When I teach puppy training classes, I bring the best rewards. I use string cheese, chicken breast, steak, and roast.

When I am around, my puppy parents have no control over their puppies!

I can take 98% of those puppies from their owners and 98% beg to leave with me each week.

On the third week, I point out how frustrating this behavior is for the owner.

They will command their puppy. I will walk by, and the puppy totally stops doing whatever it is doing and runs to my feet.

Now, as a dog trainer, it is my job to take puppies and teach behaviors.

I would be a bad trainer if I never demo’d with the puppies in my classes.

However, the repercussion is infuriating to the owners.

On week three, I point this out and tell them why; “I’VE CONSISTENTLY HAD THE BEST REWARDS AND REWARDED CONSISTENT BEHAVIORS.” I am also new and exciting and have never corrected their puppies. Their puppies have never incurred my wrath or know anything except how perfect I am.

By allowing a dog to see this perfection in another person or other people, you are losing the battle, if not the war.

I want my puppies to think I “hung the moon.”

I want my puppy and my dogs to pay the ultimate attention to me.

Sure, a stranger or a friend can give my dog a biscuit; but I don’t want him or her to give something of high-value.

High-value rewards and high-value games come from me!

No exceptions.

By teaching my dogs this simple trick, and consistently rewarding good behavior, I keep them paying attention to me!

They might visit my guest for a short “hello,” but they always have me in their line of sight and are ready at a moment’s notice if I give them the opportunity for a treat and a jackpot through an obedience command!

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Comments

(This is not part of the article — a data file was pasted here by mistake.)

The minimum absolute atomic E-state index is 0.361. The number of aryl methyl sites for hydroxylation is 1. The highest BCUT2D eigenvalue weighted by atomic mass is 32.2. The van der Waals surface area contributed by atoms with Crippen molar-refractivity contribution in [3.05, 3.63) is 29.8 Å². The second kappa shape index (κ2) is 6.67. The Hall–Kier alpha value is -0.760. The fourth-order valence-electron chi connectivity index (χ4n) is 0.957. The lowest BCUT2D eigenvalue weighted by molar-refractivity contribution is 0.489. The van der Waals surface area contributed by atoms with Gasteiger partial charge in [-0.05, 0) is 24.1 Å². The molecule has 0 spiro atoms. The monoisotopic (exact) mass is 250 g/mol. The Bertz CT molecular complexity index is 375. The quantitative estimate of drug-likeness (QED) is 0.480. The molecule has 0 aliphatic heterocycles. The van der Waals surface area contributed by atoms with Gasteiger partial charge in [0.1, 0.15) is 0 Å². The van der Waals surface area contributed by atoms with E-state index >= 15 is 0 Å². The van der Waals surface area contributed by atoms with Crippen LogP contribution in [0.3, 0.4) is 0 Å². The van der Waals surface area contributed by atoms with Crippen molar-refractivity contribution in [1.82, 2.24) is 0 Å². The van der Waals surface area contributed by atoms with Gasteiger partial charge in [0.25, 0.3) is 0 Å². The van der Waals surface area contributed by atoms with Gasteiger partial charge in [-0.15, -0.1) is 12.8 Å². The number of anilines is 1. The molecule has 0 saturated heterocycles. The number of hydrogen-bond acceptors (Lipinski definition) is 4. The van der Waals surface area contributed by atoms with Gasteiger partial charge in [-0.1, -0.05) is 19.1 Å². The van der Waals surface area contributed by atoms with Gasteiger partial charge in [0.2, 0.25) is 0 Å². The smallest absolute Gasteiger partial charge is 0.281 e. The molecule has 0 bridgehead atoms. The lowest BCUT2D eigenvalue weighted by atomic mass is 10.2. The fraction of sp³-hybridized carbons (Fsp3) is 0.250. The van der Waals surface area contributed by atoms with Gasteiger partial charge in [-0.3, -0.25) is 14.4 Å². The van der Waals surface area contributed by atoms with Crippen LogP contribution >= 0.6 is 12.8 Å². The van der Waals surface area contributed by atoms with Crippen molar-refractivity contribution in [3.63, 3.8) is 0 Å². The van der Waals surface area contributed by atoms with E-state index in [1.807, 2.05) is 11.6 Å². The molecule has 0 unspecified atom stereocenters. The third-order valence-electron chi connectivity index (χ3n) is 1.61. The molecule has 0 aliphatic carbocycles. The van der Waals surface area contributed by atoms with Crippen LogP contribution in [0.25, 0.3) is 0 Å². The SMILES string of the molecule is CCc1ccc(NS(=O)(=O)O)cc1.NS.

1. Minette says:

    Find a boarded veterinary behaviorist

    [Reply]

  2. My English bulldog isn’t aggressive when guests arrive but he does get very hyper and tends to jump up on guest’s legs. He is five years old and has always had this habit because a I did not know how to properly change it with him being my first dog. I will give the leash approach a try. Will him being an older dog effect him taking on this behavior? Thanks for the post!

    [Reply]

    Minette Reply:

    Put him on a leash and don’t allow it!!!! Give him something else to do.

    I bet if I offered you 200,000 dollars to never allow him to jump on someone again for the rest of his life… you would find a way to make that happen.

    Find a way to make it happen for the comfort of your guests and the need of your dog to control himself!

    [Reply]

  3. Ashley says:

    My dog is a 100lbs lab who gets extremely excited when the doorbell rings. He books it down the stairs to my front door, and jumps and barks at the door. When the door is opened he shoves our and bombards my guests. Unfortunately we did not correct this behaviour as a puppy and now it happens every time we have a guest over. He will NOT listen no matter what when he is greeting guests. He is 100lbs and very, very strong, and I find that putting him on a leash has just made things worse as he pulls so hard to try to get at our guests. I’m just at my wits end and I don’t even know where to start with correcting this behaviour

    [Reply]

    Minette Reply:

    Put him on a leash and teach him what your expecations are… how else would he know

    [Reply]

  4. Randy Bramsen says:

    Hello,
    I have a 2 year old Doberman male Helios that while growing up with my neighbors older male German Shepard has recently got into a fight with each other. I believe it is who is showing dominance of each other, well I had to rush my dog to the vet to get staples in his wounds.
    Then about 3 weeks after the Shepard came back over to fight with him again and I got them apart with me suffering a cut on my hand.

    Since all this happened Helios has shown aggressiveness to my older male Beagle and I have gotten worried about this. Also one day recently trimming Helios toenails he got mad and bit me in the face.

    I am not sure what to do at this point and I would like to keep Helios, do you have any suggestions?

    Thank you

    Randy Bramsen

    [Reply]

    Minette Reply:

    At this point with this aggression I recommend a boarded veterinary behaviorist. I cannot see the aggression of which you speak so it is unethical for me to offer specific advice.

    [Reply]